Time to go gender-blind
February 15, 2010
Once an all-male, all-white school and now a place that welcomes all comers, the College of William and Mary has done much in the effort for openness and diversity. Now, by forcing the Student Assembly to water down its gender-blind housing bill, the administration has shirked its responsibility to this legacy. We implore it to reconsider its stance.
For better or for worse, our dorms are designed to protect our students from their own libidos. The idea is that by arranging rooms, halls and units by gender, students should be able to brush their teeth in the morning before being confronted with sexual tension — which is not altogether a bad idea.
But not all of our students are straight, so not everyone is offered this simple, and important, comfort. Call this what it is: inequality, plain and simple. Especially during the awkward transition of freshman year, the negative situations in which new students can find themselves as a result of this policy are simply not acceptable at a school like our own.
Students have attempted to address this discrimination for years by trying to create a space or spaces in which housing assignments are made without consideration of gender. Other schools have had great success in doing the same, but the College has been reticent to do so. Recently, when the SA tried again, the administration pushed back, offering a stopgap instead.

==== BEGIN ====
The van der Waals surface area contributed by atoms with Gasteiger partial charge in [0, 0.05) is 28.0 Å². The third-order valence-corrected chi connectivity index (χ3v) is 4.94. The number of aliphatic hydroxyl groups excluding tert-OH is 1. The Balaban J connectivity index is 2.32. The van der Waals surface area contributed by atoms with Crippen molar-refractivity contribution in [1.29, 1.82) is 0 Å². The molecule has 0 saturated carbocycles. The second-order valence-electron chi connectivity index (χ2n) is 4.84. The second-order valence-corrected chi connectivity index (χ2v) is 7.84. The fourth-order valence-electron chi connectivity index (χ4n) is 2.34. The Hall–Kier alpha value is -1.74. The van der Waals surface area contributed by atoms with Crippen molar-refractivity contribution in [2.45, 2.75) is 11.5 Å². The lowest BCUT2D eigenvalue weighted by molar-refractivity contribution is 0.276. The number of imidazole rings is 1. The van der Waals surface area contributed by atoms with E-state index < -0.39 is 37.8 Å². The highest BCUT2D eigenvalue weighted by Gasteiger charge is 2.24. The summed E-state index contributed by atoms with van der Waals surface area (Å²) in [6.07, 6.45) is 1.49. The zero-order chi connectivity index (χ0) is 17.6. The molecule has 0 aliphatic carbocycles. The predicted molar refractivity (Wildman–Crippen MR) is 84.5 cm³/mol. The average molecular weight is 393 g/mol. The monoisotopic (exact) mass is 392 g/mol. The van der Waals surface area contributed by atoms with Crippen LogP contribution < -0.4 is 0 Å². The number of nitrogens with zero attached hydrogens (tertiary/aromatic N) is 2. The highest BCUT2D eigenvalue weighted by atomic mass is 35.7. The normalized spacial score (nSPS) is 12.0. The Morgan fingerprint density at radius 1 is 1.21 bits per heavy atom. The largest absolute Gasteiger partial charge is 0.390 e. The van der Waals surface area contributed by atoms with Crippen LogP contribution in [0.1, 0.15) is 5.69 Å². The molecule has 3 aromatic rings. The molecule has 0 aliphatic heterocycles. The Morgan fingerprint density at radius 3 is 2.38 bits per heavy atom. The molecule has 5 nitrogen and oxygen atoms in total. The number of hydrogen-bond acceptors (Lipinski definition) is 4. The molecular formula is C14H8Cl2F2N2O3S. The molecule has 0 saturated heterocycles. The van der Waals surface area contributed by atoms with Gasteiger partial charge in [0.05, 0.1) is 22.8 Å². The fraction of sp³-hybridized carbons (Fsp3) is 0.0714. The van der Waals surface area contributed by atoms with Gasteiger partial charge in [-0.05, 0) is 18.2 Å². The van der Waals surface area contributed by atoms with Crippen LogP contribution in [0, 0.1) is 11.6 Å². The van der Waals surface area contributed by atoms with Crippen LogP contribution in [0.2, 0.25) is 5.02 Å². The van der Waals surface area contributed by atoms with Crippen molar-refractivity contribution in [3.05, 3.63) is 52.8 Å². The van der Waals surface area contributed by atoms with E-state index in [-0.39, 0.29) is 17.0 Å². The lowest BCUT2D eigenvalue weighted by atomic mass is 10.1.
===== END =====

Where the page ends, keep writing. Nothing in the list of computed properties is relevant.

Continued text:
The question is not whether gender blind housing will come to the College, but when. Over 30 campuses across the country have adopted gender-neutral housing policies — with about half doing so in the last two years. The College is still positioned to join the vanguard of a national movement by acting now — or it can tow its current discriminatory line and bring up the rear.
It seems so foreign and unnatural that our administration once balked at allowing black students or women into the College for decades. But the same dynamics are at play right now. We expect better of our administration, and of our College.